Currently reading: Ariel Atom 4: a wet road trip in the lightweight two-seater
Ariel’s formula for lightweight simplicity has been honed ever finer in its latest track weapon. We go on a journey of scientific discovery
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9 mins read
16 June 2020

If Somerset’s farmers are worrying about the effects of drought and wanting rain for their crops, I’ve got a simple trick that’s guaranteed to summon grey, angry clouds over this part of the country: just arrange for me to drive an Ariel Atom and torrential storms will follow. 

After weeks of beautiful weather, there was an inevitability that this long-arranged appointment with the Atom 4 would coincide with a Met Office amber warning for thunderstorms and floods. Tom Siebert, Ariel’s general manager, has seen it all before and, when I arrive at the Crewkerne factory to the distant rumble of thunder, his first question is: “Have you got waterproof trousers?” 

Unlike many manufacturers of exotic machinery, Ariel has never been shy about letting its products get used in the real world. Company founder Simon Saunders has described the Atom as a four-wheeled motorcycle, and the approach to protection from the elements is similar. The car isn’t going to do much to keep wind or rain out, so weather-proofing is down to the user. By the time I leave the factory at Crewkerne, I’m wearing more layers than Bibendum’s cautious cousin. 

My destination is one chosen to celebrate not only the Atom’s light weight and Britishness but also the innovation that has seen the company succeed where so many other sports car makers have failed. We’re heading for the Diamond Light Source in Oxfordshire, the UK’s biggest synchrotron – a 560-metre-long ‘beamline’ that can generate very intense beams of light up to 10 billion times brighter than the sun. It’s not an atom-smasher like CERN’s Large Hadron Collider – that headline opportunity is denied us – but there is more than enough connection between speed and lightness to justify taking the Atom there. 

But first the long schlep east. Pretty much every part of the Atom 4 is new; Ariel says only the clutch and brake pedals and the fuel filler cap have been carried over from the 3.5. But the experience on a wet road remains similar to that of its predecessors, and it is something my rain-summoning powers mean I have experienced plenty of times. The Atom’s minimal aero screen – a cut-out piece of plastic – is actually pretty good at deflecting wind and the front clamshell and denser component fit in the nose helps keep a surprising amount of rain out when travelling at a cruising speed. And while I’ve got an excellent view of both front wheels, their mudguards protect me from most of the water thrown up by the minimally treaded Avon tyres. The problem is other road users and, once on the A303, the 4’s skeletal structure does almost nothing to keep out the billowing clouds of spray thrown up by everything else. My waterproofs are beginning to leak well before passing the distant vista of Stonehenge. 

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Yet I’m also having a masochistic form of fun within the stale embrace of my ancient Shoei helmet. The Atom’s sheer otherworldliness means it is always an experience, one of those performance cars that gives amusement even when travelling at a scant percentage of its towering abilities. The Honda Civic Type R engine has a whooshy, breathless soundtrack as the turbo cuts in and out, and with lots of torque and the Atom’s minimal weight, there’s rarely any need to be in anything other than sixth gear. Despite being nothing more than a plastic shell, the driver’s seat is also surprisingly comfortable even after a couple of hours on the road. There’s plenty of amusement to be had from the reactions of other road users as well – a stint behind a tourist coach on one of the A303’s single-carriageway sections sees dozens of smartphones being pressed against the steamed-up windows to take pictures of this example of British eccentricity. Once onto the A34 that will take me north to Harwell, the rain eases and the sky turns a slightly lighter shade of grey.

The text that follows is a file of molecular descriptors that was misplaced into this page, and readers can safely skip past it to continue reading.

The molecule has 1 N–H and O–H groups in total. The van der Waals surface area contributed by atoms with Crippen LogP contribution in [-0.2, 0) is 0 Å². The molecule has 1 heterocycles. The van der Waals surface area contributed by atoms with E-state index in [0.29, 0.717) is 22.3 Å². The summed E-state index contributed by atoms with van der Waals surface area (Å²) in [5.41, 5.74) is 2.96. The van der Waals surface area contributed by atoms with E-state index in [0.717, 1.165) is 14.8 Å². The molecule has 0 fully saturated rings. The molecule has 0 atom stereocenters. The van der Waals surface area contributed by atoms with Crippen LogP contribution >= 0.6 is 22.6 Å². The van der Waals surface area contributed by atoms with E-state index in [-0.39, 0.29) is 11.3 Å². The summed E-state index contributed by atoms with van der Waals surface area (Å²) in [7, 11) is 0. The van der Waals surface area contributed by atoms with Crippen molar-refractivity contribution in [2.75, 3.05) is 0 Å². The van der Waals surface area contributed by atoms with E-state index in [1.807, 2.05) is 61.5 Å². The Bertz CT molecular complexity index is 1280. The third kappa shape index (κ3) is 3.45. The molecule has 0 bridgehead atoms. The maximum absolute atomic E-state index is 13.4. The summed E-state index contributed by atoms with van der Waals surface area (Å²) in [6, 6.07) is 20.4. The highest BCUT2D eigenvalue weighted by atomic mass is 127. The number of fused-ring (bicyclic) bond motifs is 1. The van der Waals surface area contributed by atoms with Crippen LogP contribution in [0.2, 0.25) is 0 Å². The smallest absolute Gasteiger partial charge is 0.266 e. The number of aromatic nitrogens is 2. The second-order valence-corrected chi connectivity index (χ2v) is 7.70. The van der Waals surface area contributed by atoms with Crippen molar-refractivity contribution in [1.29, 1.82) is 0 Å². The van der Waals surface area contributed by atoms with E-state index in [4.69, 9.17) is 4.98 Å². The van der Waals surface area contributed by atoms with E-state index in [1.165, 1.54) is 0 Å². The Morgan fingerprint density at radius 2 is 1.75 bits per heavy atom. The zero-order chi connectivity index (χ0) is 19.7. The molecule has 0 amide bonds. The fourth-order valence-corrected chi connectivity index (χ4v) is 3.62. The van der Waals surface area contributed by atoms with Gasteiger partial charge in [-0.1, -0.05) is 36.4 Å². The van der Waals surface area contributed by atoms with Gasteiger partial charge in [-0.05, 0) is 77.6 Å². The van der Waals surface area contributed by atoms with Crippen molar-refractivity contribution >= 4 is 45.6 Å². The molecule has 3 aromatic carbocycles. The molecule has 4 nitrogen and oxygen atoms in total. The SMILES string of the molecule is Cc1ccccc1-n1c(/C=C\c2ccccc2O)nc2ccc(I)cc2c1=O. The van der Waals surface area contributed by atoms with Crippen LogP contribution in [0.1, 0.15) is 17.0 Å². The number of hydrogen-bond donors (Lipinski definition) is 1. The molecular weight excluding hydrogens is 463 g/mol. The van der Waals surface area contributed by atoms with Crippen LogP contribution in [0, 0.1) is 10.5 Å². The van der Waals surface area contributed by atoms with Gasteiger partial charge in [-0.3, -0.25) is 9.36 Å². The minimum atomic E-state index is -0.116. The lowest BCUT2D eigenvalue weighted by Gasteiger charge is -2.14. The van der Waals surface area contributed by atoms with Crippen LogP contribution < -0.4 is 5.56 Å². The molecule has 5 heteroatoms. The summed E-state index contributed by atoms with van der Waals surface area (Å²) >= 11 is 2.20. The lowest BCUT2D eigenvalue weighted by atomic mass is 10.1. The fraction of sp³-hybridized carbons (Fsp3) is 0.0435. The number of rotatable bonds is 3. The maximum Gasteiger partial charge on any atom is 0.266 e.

The Harwell Campus is quite possibly the brainiest place in the UK. Originally an RAF base (‘pathfinder’ paratroopers flew from here in towed gliders to land in France the night before D-Day), it was turned over to scientific use after the war. This is where the UK’s Atomic Energy Research Establishment was founded, where the UK’s – and Europe’s – first atomic reactors were built and also from where the Establishment’s head of theoretical physics, Klaus Fuchs, would pass on much of this pioneering information while working as a Soviet spy. Ross Brawn started his career as an apprentice at the Atomic Energy Authority here, using the skills he learned as a milling machinist for his first motorsport job at March Engineering in Bicester. The nuclear reactors have all been shut down, but the Campus is now home to numerous tech companies, the Rutherford Appleton Laboratory and the European Space Agency’s Space Applications and Telecommunications division. 

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But it’s the Diamond Light Source that dominates the site and which brings us here. The first problem is obvious as the Atom grows close: short of booking some satellite overflight time, we’re not going to be able to get a vantage point that will do justice to the size of the place. Up close, the building that holds the synchrotron is obviously round, but there’s no way to get a ground-level perspective on more than a small part of it – it is 740 metres in circumference. Google Earth shows the true scale: a vast, silvery doughnut visible from space. 

The Diamond Light Source was opened in 2007 and now employs about 900 people being used for scientific experiments around the world. I’m given a tour of the vast operating hall – mercifully warm – which gives a chance to see the beamline up close and to find out some more about what it does (see below). But the Atom is also turning out to be a draw by itself, parked outside under the shelter of an overhead walkway and soon drawing an appreciative crowd from the staff who work here. For the record, a 2.8sec 0-60mph time is brisk enough to impress even theoretical physicists. But after shunting around for photographs and a couple of low-speed laps of the support roads, it’s time to take the Atom somewhere better suited to its talents.